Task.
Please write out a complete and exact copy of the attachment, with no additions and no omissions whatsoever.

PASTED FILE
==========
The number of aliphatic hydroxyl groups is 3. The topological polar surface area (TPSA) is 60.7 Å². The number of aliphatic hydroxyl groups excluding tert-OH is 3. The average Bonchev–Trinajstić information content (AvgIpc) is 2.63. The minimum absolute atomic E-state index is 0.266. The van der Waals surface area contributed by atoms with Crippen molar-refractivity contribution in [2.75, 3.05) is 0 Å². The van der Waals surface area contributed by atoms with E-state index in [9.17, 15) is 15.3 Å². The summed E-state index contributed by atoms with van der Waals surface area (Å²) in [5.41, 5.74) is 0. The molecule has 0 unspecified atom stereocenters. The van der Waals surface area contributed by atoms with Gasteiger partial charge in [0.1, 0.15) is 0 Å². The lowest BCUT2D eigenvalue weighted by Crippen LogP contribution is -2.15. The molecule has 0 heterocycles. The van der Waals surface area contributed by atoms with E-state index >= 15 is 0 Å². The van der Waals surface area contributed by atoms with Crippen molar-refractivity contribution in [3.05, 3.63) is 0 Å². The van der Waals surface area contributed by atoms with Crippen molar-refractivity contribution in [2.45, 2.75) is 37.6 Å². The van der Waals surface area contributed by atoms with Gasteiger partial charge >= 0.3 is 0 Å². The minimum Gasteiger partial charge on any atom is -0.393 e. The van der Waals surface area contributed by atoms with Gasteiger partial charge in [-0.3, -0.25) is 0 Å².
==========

The number of aliphatic hydroxyl groups is 3. The topological polar surface area (TPSA) is 60.7 Å². The number of aliphatic hydroxyl groups excluding tert-OH is 3. The average Bonchev–Trinajstić information content (AvgIpc) is 2.63. The minimum absolute atomic E-state index is 0.266. The van der Waals surface area contributed by atoms with Crippen molar-refractivity contribution in [2.75, 3.05) is 0 Å². The van der Waals surface area contributed by atoms with E-state index in [9.17, 15) is 15.3 Å². The summed E-state index contributed by atoms with van der Waals surface area (Å²) in [5.41, 5.74) is 0. The molecule has 0 unspecified atom stereocenters. The van der Waals surface area contributed by atoms with Gasteiger partial charge in [0.1, 0.15) is 0 Å². The lowest BCUT2D eigenvalue weighted by Crippen LogP contribution is -2.15. The molecule has 0 heterocycles. The van der Waals surface area contributed by atoms with E-state index >= 15 is 0 Å². The van der Waals surface area contributed by atoms with Crippen molar-refractivity contribution in [3.05, 3.63) is 0 Å². The van der Waals surface area contributed by atoms with Crippen molar-refractivity contribution in [2.45, 2.75) is 37.6 Å². The van der Waals surface area contributed by atoms with Gasteiger partial charge >= 0.3 is 0 Å². The minimum Gasteiger partial charge on any atom is -0.393 e. The van der Waals surface area contributed by atoms with Gasteiger partial charge in [-0.3, -0.25) is 0 Å².